To put it into terms that even you can understand, the longer people don’t comply with social distancing, the longer we’re going to have to do it. And we will reap the economic and human devastation of not complying.

    Lastly, if I were you, and thank God I’m not, I’d keep your uninformed commentary to yourself and be a lot kinder to people that are trying to save your ignorant self and the economy.

    Reply
  5. Andy

    Who isn’t complying? It really bugs me when someone like Bill Gates says Trump should shut down the whole country. Of course, he can handle a shut down with no problem. People need to eat, fix stuff, just to follow the stay at home rules. I was at a mega retailer yesterday. Lots of masks, gloves, social distancing. 99% compliance.

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  6. Doc Lee

    We should shut down the entire country. We should have shut it down before confirmed cases in the US hit 1000. Just like a flu season, when you hit 1000 confirmed cases, you start exponential growth. This isn’t like a normal flu, though, and is much more severe in terms of human cost. If we had shut it down at under 1000 cases, we would have been able to reopen the country very quickly as we would have removed the reservoir. Instead, we played games saying that the likelihood of transmission was “low” to keep the economy going. It was never low. It was always high. Now, we’re in a terrible situation where we not only have to deal with the economic cost but also the human cost.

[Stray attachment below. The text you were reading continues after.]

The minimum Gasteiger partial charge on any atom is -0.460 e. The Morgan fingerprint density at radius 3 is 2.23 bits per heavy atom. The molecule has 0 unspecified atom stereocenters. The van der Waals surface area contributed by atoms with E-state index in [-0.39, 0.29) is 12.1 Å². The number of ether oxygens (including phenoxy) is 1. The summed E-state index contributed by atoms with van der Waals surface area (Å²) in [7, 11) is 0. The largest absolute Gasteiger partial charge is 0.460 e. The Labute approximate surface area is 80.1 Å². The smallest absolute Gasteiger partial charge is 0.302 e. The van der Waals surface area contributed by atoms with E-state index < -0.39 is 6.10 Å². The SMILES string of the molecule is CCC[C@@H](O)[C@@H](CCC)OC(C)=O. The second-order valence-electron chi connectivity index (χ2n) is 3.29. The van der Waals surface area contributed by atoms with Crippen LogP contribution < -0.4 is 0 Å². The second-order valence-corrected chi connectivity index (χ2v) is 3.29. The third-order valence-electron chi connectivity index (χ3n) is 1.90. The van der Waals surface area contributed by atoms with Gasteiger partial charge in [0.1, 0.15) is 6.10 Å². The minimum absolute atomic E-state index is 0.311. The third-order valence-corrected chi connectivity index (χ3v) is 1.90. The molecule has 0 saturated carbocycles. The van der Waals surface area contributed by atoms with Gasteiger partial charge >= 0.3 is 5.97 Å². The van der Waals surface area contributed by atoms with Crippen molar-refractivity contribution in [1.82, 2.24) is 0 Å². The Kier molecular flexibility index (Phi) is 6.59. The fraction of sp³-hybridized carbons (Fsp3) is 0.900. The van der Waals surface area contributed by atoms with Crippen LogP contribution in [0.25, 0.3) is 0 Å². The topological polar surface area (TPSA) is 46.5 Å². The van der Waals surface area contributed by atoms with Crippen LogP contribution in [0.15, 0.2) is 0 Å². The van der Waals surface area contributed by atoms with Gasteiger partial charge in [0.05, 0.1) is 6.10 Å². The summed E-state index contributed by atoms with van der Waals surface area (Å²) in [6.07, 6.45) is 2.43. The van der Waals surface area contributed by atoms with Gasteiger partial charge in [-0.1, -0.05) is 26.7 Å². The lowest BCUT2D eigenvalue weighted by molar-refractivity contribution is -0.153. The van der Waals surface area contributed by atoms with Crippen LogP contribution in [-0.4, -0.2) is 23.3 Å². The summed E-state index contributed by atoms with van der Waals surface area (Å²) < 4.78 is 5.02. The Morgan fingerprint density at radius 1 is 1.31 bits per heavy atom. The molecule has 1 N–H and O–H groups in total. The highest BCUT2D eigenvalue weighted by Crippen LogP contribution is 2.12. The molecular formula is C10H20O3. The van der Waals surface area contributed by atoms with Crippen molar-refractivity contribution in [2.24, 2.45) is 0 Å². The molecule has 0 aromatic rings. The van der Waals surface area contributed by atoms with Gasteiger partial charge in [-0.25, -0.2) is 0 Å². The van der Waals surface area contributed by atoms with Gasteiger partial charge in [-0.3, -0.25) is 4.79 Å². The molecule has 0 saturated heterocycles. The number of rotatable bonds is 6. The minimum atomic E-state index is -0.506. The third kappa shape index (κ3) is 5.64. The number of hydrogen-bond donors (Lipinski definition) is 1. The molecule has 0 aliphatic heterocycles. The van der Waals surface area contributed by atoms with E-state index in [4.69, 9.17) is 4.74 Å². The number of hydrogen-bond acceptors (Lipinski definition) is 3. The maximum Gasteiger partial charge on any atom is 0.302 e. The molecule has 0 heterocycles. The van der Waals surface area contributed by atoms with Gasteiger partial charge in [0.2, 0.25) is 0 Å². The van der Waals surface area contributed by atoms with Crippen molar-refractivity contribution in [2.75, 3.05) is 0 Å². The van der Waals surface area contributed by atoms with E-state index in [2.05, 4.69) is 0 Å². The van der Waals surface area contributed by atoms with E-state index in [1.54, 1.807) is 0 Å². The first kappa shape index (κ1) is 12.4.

It is very hard to comply with social distancing at work unless you work alone. Whether it’s coming into contact with customers or colleagues, it’s hard to maintain that 6 foot area. Not to mention, an article just published on the March 26 in JAMA says that coronavirus can actually travel up to 26 ft and hang around the air for hours. With the American work ethic of going to work even if you’re on your death bed, it’s very hard to get people to do with the right thing and stay home if they are sick. The only option is forcing people to stay at home and only allowing essential services to run. We’re already well behind on this and it’s going to take weeks if not months to play catch up . During that time, peoples’ livelihoods will suffer. There would have been a lot less suffering if we had done it a lot sooner rather than play these political games.

    Reply